MUS 149G From Rock to Reggae: Tracking Popular Music in New Zealand

MUS 149G | ARTS, BE, EDSW, EMHSS, LC* | Summer School, Semester One, Semester Two 2021 | City Campus | 15 points

*Bachelor of Music and Bachelor of Music conjoint students cannot take this General Education course.


This course introduces New Zealand’s home-grown popular music, from roughly the 1950s to the present day. A broad range of musical styles will be considered and situated within various social contexts. The issue of cultural identity in music – at national and local levels – will also be explored. No previous knowledge of music is assumed.

Learning Outcomes

By the end of this course, you should:

  • Recognise New Zealand musical artists and works from a range of popular music genres, discuss some musical aspects of those works, and relate them to the broader contexts of New Zealand culture and society.
  • Be able to discuss notions of national culture and identity in New Zealand music, referring to specific examples where appropriate.
  • Understand New Zealand popular music history, and be able to contextualise it in New Zealand’s history since World War II.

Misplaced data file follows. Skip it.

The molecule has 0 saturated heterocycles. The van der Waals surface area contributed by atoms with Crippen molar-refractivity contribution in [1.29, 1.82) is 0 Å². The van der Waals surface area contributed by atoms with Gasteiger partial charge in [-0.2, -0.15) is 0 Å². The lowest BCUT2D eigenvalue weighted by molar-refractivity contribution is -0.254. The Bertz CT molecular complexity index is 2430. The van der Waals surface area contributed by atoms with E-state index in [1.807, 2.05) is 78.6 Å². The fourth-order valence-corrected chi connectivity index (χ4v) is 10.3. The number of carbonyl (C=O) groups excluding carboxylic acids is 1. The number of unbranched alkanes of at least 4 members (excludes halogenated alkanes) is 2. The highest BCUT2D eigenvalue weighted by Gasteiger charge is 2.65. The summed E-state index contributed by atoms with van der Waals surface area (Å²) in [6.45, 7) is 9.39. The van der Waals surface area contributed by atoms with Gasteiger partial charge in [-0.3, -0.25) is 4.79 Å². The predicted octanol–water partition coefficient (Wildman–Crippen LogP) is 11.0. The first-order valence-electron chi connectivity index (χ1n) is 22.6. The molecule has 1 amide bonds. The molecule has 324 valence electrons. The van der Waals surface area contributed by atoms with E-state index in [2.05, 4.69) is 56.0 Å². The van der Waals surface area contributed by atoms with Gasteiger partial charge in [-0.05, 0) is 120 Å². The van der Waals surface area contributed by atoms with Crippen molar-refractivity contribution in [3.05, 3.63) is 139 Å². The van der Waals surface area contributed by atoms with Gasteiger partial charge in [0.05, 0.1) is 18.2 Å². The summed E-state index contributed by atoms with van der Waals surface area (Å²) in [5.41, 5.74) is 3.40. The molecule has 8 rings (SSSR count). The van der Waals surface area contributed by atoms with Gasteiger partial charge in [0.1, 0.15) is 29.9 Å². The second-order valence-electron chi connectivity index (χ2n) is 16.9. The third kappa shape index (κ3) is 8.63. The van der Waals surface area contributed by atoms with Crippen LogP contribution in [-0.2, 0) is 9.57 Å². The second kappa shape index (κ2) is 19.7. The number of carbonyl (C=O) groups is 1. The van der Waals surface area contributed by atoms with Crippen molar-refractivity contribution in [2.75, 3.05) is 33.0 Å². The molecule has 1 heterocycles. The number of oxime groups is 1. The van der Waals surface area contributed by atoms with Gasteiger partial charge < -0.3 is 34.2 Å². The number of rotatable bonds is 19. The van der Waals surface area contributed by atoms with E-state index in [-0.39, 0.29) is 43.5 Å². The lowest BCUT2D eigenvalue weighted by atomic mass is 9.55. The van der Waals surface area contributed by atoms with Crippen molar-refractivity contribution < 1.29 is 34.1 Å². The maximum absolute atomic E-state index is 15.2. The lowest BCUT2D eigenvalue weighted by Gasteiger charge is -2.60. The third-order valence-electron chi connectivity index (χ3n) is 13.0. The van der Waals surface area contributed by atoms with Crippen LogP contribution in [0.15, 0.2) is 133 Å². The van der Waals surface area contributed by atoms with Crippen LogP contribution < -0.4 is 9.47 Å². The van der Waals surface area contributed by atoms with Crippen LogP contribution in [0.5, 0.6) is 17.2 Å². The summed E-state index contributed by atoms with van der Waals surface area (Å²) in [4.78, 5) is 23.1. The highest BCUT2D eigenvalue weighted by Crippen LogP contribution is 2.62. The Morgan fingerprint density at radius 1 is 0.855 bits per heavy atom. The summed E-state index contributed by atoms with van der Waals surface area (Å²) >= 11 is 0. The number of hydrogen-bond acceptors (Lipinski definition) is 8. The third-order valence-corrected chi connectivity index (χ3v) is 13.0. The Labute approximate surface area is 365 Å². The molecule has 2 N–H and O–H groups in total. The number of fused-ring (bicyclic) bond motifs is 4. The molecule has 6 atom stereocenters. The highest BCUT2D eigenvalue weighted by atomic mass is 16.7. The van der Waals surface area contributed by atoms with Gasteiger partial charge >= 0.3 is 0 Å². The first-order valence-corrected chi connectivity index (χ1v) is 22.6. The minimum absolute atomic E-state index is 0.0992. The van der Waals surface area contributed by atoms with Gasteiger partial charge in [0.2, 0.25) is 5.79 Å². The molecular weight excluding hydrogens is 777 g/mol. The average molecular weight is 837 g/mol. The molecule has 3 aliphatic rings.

Topics Covered

  • Survey of the development of popular music traditions and diverse styles in New Zealand from the 1950s to the present
  • Survey of contemporary music with reference to music which exists between easily identifiable genres

Student Feedback

'The lecturer was very engaging and his passion really helped me to be engaged with the content.'

'Great choice of music!'

'I enjoyed learning about the general history of NZ music. Now when I turn on the radio, I understand the socio–political context – what/who people are talking about when the general banter is going on. A truly great course 10/10 would recommend.'

'It was really interesting to go back in time to discover how music came to have different genres. Learning about the music industry and how artists became known for their music. But most importantly seeing the lecturer enjoying himself while teaching us. I enjoyed this class and the mood the songs always brought into action.'

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